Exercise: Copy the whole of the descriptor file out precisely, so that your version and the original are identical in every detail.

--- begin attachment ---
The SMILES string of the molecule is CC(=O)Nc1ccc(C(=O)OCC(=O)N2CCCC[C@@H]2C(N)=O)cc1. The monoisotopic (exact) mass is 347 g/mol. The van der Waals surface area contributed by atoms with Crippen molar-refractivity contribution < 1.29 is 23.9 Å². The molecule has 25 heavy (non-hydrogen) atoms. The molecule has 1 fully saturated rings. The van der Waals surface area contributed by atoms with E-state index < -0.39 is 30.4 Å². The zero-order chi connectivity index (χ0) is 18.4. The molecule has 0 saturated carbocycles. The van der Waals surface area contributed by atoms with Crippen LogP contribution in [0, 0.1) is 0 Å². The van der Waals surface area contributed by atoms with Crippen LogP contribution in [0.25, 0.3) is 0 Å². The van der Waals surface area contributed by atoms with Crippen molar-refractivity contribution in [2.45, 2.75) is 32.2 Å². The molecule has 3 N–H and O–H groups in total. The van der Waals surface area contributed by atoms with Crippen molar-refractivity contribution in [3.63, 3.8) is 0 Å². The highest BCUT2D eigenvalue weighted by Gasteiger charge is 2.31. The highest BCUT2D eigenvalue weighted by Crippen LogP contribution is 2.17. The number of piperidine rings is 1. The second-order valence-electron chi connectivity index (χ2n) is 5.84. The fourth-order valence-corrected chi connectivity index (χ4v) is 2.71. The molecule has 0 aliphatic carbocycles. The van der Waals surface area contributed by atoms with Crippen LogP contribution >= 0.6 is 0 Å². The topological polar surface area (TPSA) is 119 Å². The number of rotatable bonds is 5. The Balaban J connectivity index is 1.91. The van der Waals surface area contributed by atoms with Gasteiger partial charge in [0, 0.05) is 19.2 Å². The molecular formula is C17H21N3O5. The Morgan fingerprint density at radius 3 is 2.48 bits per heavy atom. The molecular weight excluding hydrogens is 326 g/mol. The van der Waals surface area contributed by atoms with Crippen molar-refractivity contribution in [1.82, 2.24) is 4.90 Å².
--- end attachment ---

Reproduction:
The SMILES string of the molecule is CC(=O)Nc1ccc(C(=O)OCC(=O)N2CCCC[C@@H]2C(N)=O)cc1. The monoisotopic (exact) mass is 347 g/mol. The van der Waals surface area contributed by atoms with Crippen molar-refractivity contribution < 1.29 is 23.9 Å². The molecule has 25 heavy (non-hydrogen) atoms. The molecule has 1 fully saturated rings. The van der Waals surface area contributed by atoms with E-state index < -0.39 is 30.4 Å². The zero-order chi connectivity index (χ0) is 18.4. The molecule has 0 saturated carbocycles. The van der Waals surface area contributed by atoms with Crippen LogP contribution in [0, 0.1) is 0 Å². The van der Waals surface area contributed by atoms with Crippen LogP contribution in [0.25, 0.3) is 0 Å². The van der Waals surface area contributed by atoms with Crippen molar-refractivity contribution in [2.45, 2.75) is 32.2 Å². The molecule has 3 N–H and O–H groups in total. The van der Waals surface area contributed by atoms with Crippen molar-refractivity contribution in [3.63, 3.8) is 0 Å². The highest BCUT2D eigenvalue weighted by Gasteiger charge is 2.31. The highest BCUT2D eigenvalue weighted by Crippen LogP contribution is 2.17. The number of piperidine rings is 1. The second-order valence-electron chi connectivity index (χ2n) is 5.84. The fourth-order valence-corrected chi connectivity index (χ4v) is 2.71. The molecule has 0 aliphatic carbocycles. The van der Waals surface area contributed by atoms with Crippen LogP contribution >= 0.6 is 0 Å². The topological polar surface area (TPSA) is 119 Å². The number of rotatable bonds is 5. The Balaban J connectivity index is 1.91. The van der Waals surface area contributed by atoms with Gasteiger partial charge in [0, 0.05) is 19.2 Å². The molecular formula is C17H21N3O5. The Morgan fingerprint density at radius 3 is 2.48 bits per heavy atom. The molecular weight excluding hydrogens is 326 g/mol. The van der Waals surface area contributed by atoms with Crippen molar-refractivity contribution in [1.82, 2.24) is 4.90 Å².